⭐Music Makers Holdings, LLC v. Sarro
Defendant has run a summer music camp called "Bach to Rock" in Garden City, New York, since 2004. Defendant also runs bachtorock.com. In February of 2007, defendant sent plaintiff a warning that the defendant would "protect the integrity of [their] name and reputation with any means necessary" in response to plaintiff's plan to open a series of rock schools also named "Back to Rock." In response, plaintiff's parent company CIG send defendant a letter saying that they were known by a "unique mark" that wouldn't adversely affect defendant, that they were in very different geographic areas, and that the names did not jeopardize their businesses. In July 2007, plaintiff opened it's first rock school in Bethesda, Maryland. Since then, plaintiff has opened four more schools. In March 2008, defendant sent another cease and desist to plaintiff. Plaintiff then sued alleging that defendant's use of the name was causing irreparable harm to plaintiff. Defendant filed a motion to dismiss for lack of personal jurisdiction.
Does a state have jurisdiction over this out-of-state person who infringed upon a trademark in that state?
Court has jurisdiction through the Maryland long-arm statute which says a court may exercise personal jurisdiction over a person who transacts any business in the state, commits a tort in the state while the defendant is in the state, or causes a tort in the state while an out-of-state defendant regularly does business or engages in "persistent course of conduct" to profit from goods in the state. This statute applies to computer-related services the same as physical goods.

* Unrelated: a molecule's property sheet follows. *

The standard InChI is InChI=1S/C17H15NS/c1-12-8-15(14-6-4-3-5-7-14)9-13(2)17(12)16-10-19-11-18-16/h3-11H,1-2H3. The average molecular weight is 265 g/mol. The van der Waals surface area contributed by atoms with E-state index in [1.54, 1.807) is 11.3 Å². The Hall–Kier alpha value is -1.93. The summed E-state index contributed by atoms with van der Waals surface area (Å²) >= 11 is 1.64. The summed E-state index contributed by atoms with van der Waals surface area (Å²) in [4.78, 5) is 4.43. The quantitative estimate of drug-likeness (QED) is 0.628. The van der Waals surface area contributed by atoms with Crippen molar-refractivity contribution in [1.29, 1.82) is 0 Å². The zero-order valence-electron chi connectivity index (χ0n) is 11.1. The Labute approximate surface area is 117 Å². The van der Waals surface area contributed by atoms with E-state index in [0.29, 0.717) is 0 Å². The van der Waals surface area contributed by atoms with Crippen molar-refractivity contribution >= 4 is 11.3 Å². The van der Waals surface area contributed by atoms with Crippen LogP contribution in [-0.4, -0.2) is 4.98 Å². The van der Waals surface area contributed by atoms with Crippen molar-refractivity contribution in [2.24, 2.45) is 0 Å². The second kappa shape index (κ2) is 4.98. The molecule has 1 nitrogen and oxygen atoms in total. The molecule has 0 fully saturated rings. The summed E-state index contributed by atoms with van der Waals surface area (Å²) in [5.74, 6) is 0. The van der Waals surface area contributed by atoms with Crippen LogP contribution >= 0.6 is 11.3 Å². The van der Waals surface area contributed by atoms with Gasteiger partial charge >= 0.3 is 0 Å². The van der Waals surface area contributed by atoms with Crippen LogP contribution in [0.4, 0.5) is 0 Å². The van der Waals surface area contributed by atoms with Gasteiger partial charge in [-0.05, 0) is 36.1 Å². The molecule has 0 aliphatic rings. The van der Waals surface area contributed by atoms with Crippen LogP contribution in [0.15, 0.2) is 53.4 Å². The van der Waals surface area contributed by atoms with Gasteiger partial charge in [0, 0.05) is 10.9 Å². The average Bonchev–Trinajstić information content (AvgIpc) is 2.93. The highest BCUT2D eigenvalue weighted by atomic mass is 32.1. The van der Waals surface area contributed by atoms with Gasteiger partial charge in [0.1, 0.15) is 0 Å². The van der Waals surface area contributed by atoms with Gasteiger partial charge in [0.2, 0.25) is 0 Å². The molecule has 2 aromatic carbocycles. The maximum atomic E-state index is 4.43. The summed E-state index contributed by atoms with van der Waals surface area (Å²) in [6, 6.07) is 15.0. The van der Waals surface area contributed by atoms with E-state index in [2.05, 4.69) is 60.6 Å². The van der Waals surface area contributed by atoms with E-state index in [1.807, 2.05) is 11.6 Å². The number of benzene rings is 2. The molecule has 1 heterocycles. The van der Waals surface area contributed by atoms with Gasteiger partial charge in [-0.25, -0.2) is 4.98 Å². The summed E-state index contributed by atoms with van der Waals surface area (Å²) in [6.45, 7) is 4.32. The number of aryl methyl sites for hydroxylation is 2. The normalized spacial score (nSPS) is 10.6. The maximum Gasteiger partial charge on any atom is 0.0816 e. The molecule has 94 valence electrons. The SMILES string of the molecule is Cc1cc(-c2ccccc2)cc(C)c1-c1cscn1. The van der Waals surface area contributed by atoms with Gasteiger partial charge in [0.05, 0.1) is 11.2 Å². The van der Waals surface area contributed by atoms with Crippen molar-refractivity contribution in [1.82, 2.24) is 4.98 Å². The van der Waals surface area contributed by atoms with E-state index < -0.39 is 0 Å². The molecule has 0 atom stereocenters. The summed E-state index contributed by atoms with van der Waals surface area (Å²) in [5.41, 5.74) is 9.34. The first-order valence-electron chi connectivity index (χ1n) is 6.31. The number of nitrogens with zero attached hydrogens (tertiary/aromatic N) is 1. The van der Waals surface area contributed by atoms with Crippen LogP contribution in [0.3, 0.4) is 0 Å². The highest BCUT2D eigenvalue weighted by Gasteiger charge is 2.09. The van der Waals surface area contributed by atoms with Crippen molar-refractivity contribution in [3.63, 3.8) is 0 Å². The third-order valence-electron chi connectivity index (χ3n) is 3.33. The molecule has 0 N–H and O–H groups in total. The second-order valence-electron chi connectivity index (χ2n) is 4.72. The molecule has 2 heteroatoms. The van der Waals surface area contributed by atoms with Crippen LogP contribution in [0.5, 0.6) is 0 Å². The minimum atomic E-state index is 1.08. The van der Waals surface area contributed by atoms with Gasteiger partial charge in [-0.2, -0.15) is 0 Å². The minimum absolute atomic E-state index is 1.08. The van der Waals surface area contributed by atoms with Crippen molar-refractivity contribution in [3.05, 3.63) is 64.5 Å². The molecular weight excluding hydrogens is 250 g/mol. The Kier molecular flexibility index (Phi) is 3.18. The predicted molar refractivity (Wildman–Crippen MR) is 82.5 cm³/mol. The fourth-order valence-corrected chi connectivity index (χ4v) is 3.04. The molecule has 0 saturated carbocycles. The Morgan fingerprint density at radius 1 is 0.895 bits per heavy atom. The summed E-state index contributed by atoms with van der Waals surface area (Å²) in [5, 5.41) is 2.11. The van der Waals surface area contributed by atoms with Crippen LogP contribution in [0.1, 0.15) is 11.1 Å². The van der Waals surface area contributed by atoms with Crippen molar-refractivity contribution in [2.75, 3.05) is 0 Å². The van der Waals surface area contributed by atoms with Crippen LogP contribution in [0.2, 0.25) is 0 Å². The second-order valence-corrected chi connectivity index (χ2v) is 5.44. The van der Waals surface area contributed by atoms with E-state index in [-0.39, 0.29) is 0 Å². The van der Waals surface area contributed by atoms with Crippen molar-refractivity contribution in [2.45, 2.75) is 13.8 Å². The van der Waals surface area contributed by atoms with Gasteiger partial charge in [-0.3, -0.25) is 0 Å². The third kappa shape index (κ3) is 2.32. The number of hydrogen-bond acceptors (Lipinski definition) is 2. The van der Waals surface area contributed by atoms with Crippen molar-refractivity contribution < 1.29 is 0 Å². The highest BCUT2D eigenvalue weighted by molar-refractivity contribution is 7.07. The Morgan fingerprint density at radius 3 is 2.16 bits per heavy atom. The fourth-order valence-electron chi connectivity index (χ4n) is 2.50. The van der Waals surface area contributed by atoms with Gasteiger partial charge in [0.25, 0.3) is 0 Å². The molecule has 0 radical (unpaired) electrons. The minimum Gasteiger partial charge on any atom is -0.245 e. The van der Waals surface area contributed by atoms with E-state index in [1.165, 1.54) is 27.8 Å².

Defendant fulfilled this contact with five activities:
- Sending cease-and-desist letters to the Maryland plaintiff
- Corresponding with Maryland residents via email and telephone
- Actually showed declination to do business
- The Effects Test: Intentional Infringement of Maryland Consumers
For a trademark infringement committed out-of-state against a resident, the defendant must have had "persistent course of conduct" in the state.
"Business" supporting in personam jurisdiction does not have to be commercial, merely purposeful.
Trademark infringement occurs either where the infringer commits the acts of infringement or where the customers are likely to be deceived.
"Persistent course of conduct" requires greater contacts than those normally needed to establish jurisdiction.
Mail and communication are not enough alone. A website must be targetted and interactive, which defendant's was not. Defendant did not expressly aim her tort at Maryland.
No, defendant's activities are insufficient to establish personal jurisdiction.
Dismissed for lack of personal jurisdiction.